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The Backstage Pass

Practice Fly Casting: 8 Tips from a Fly Fishers Master Certified Instructor

May 03, 23

Great advice from Sheila M Hassan on casting practice prior to your next fishing trip – something we always recommend here at Yellow Dog!

When preparing for your destination-fishing trip most people focus on the equipment needed and forget about preparing for the actual fishing. Remember to include casting practice as part of your essential steps to ensure a successful trip. If you spend a small amount of time sharpening your casting skills, you will be more likely to make the tough cast when it really matters. Here are a few guidelines to help you organize your pre-trip practice.

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1. Practice For What You're Planning to Do

Identify the specific casting needs for your trip. Will you need long casts in windy conditions on a tropical flat? Perhaps delicate presentations with small flies on a quiet stream are required. Consider the type of fishing and the conditions you are likely to encounter. Be sure to practice the skills you will most likely use on the upcoming trip.

Example: If you're planning on fishing the salt for bonefish, practice your double haul and deliver your fly with accuracy and few false casts. If you're going to New Zealand or spring creek fishing in Argentina, practice delivering dry flies within 10-40 feet with delicacy and accuracy.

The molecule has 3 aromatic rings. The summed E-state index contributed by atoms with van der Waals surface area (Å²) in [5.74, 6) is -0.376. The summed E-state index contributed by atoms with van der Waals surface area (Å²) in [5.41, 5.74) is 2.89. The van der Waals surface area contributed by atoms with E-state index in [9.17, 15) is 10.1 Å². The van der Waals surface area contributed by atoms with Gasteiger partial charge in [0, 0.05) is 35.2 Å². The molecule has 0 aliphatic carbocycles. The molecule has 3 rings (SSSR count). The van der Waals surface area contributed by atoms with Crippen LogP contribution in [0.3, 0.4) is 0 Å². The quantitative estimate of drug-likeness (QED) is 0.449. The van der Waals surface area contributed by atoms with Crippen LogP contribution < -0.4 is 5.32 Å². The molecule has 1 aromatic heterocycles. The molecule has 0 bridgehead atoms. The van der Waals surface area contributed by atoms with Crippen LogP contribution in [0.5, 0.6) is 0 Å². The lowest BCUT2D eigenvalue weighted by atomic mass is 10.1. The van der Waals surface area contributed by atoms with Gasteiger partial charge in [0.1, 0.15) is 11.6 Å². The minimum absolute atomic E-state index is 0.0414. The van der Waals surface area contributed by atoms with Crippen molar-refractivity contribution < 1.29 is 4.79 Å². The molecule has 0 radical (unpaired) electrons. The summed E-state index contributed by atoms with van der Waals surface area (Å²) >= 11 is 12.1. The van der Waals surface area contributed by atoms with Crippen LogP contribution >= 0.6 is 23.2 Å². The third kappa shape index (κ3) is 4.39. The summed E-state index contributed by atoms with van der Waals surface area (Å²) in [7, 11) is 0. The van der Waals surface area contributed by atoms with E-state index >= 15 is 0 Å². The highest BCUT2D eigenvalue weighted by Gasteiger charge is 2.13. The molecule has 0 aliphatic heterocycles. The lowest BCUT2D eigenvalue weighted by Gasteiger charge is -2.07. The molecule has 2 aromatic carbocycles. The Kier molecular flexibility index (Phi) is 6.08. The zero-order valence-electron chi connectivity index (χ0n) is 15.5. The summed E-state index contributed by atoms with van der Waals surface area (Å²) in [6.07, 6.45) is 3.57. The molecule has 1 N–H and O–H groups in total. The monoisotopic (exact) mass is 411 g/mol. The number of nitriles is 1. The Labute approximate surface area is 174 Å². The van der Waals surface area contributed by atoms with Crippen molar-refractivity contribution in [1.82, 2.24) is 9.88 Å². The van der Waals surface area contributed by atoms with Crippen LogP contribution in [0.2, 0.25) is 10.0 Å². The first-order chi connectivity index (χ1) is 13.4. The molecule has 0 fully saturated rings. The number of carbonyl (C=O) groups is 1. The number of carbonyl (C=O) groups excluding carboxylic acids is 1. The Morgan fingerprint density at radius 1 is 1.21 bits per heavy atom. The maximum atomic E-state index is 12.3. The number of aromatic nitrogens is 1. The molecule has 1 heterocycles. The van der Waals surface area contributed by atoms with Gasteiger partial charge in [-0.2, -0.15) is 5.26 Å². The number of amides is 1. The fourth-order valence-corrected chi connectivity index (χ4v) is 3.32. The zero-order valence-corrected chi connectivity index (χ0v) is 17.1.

2. Practice for the Unexpected
Many fishing days have been saved by making the right presentation in an unexpected situation. Make sure to practice for the unexpected. Practice your techniques for both long and short distances. Practice with wind conditions from all four sides as the wind is rarely from the direction you want.

Example: Utilize the alarm feature on your smartphone. Set the timer to ten seconds, click "start," set the phone down, and then make an off-shoulder cast to a target at forty feet before you run out of time.

3. Know Your Gear
Practice with the gear you plan to use on your trip. Use the same rod, reel, and fly line you will use on your trip. This is particularly important if you are planning a trip where you are using specialty gear, you do not routinely fish with at home. This helps you be comfortable with the outfit and will increase your confidence in being able to make the cast when the pressure is on. Consider purchasing an extra fly line just for practice. This allows you to practice with the exact gear you will use for fishing. When you leave for your trip, you can put on your new fly line and bring your practice line for a spare. Your trip is worth the extra money of an additional fly line.

4. Know Your Casting Capabilities
Mark your fly line to help your practice. Do not guess at how far you are casting. You need to know your abilities and be able to measure your progress as you practice. Mark your line for distance with a felt marker. I recommend two markings: a single one-inch mark at 40 feet, and two one-inch marks at 60 feet. This helps you accurately gauge your casting abilities and distances to the target.